A Nigerian mother has revealed that she cannot watch footage of George Floyd’s arrest and murder in the US because it is too similar to how her son died.
Ms. Aji Lewis, who is the daughter of Justice JIC Taylor, one of the most respected judges in Nigerian history, lost her son Olaseni, 23, in 2010 soon after he was restrained by police officers at a London hospital.
“I can’t breathe,” he kept repeating as the officers restrained him. He became unconscious and never regained consciousness.
Reacting to George Floyd’s death in a similar way, Ms. Aji Lewis told BBC News that she cannot watch the horrific video of his murder because it reminds her of how her son died.
“I can’t watch” what happened to Mr Floyd who died in Minneapolis “because the very thing Seni was saying was ‘I can’t breathe’,” she said.
An inquest concluded in 2017 that “excessive force” was used by 11 police officers on Mr Lewis.
Six police officers have since however, been cleared of gross misconduct over his death.
IT graduate Seni Lewis never regained consciousness after he was restrained for two prolonged periods of 10 and 20 minutes, at Bethlem Royal Hospital, Beckenham.
He died a few days later in hospital, his brain having been starved of oxygen.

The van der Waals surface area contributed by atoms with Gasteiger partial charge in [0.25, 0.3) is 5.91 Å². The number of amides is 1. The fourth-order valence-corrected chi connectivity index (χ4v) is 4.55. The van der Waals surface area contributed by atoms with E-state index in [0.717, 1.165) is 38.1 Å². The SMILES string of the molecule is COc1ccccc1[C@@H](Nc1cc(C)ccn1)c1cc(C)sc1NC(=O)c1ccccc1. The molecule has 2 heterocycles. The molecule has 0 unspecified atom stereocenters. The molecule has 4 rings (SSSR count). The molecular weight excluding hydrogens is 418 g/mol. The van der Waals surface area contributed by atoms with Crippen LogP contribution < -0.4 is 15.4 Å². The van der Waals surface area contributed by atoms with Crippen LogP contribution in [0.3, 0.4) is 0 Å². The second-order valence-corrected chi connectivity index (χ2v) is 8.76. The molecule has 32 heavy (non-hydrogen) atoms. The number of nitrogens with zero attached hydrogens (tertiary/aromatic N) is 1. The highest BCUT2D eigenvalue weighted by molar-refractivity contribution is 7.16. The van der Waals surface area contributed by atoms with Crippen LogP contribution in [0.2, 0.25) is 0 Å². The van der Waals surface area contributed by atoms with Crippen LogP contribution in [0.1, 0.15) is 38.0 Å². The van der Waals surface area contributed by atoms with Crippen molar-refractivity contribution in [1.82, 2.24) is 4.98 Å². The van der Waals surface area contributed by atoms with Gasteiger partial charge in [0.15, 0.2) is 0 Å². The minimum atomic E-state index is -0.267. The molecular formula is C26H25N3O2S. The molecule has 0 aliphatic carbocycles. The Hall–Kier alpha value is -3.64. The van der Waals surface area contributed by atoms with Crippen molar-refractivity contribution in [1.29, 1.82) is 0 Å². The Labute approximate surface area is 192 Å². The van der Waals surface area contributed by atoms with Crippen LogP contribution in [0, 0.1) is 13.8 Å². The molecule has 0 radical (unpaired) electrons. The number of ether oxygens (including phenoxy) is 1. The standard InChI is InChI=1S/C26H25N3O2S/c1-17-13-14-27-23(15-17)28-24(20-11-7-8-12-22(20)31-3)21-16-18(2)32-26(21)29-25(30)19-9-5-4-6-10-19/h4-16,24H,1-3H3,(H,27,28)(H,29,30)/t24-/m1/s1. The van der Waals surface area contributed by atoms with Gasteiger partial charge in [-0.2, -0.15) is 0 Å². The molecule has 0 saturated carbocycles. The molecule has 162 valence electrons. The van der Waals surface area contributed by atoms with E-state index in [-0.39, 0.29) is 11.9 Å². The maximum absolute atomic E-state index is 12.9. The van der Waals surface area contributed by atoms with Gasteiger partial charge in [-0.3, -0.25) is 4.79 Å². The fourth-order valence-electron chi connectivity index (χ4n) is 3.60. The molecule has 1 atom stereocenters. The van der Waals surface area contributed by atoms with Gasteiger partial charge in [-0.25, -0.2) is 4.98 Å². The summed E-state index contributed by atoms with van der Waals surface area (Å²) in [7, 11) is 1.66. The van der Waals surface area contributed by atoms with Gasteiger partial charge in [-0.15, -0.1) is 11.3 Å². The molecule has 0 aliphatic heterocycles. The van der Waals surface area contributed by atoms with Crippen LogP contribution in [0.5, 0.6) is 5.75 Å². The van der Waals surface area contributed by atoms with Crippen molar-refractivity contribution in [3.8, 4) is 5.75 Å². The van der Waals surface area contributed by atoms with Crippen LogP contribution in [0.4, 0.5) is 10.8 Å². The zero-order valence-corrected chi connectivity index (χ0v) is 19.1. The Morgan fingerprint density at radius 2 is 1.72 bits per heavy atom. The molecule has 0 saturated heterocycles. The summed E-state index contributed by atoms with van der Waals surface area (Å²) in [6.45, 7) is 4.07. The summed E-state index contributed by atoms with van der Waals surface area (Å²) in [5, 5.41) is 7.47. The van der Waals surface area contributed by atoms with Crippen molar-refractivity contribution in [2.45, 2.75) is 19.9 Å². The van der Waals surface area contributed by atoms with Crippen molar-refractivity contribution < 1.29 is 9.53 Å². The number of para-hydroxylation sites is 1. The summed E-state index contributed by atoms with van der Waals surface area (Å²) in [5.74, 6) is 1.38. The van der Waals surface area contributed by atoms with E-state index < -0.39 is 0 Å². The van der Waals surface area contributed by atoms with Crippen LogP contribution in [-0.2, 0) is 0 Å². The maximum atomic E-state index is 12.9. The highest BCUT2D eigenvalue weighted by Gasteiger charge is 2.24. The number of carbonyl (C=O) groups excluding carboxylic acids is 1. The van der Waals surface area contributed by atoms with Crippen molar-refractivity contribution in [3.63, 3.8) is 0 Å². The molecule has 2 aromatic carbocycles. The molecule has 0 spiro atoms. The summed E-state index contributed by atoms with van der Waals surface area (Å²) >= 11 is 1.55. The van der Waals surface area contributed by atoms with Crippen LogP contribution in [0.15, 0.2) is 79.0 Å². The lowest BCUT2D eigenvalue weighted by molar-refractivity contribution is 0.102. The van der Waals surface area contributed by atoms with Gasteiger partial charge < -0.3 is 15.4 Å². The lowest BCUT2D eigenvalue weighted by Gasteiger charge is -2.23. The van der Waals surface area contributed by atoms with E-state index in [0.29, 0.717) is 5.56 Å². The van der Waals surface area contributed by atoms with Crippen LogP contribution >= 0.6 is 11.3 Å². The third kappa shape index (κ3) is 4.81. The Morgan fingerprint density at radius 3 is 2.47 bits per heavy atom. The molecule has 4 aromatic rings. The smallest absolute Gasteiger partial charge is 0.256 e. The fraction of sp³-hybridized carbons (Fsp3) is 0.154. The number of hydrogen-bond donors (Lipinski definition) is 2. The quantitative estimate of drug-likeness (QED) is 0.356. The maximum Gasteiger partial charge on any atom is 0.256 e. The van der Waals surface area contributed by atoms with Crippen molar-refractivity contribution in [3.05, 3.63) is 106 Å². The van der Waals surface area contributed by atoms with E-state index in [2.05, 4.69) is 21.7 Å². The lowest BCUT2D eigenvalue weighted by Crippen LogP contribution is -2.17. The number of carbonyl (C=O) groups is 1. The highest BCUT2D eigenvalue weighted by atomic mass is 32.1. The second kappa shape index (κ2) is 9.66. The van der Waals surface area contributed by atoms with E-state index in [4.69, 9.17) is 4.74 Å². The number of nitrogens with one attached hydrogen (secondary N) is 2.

Seni has just finished a Masters degree but admitted himself to the hospital for mental health treatment. When he became agitated, the police were called to the hospital and 11 officers restrained him and continued to do so even when he told them that he couldn’t breathe. His brain was starved of oxygen and he died 4 days later.
Ms Lewis said that since her son’s death there had been “numerous instances” that were similar but police were not being held accountable.
“Many other families, predominately black, we have heard our loved ones say ‘I can’t breathe’,” she said.
“People think it’s only happening in America. It’s not, it’s happening here.”
The misconduct hearing into what happened to Mr Lewis found any failings of officers had been “performance matters”.
Ms Lewis said there was “no accountability” for officers “and until there is you don’t feel as if there’s any justice really”.
Watch her speak in the video below.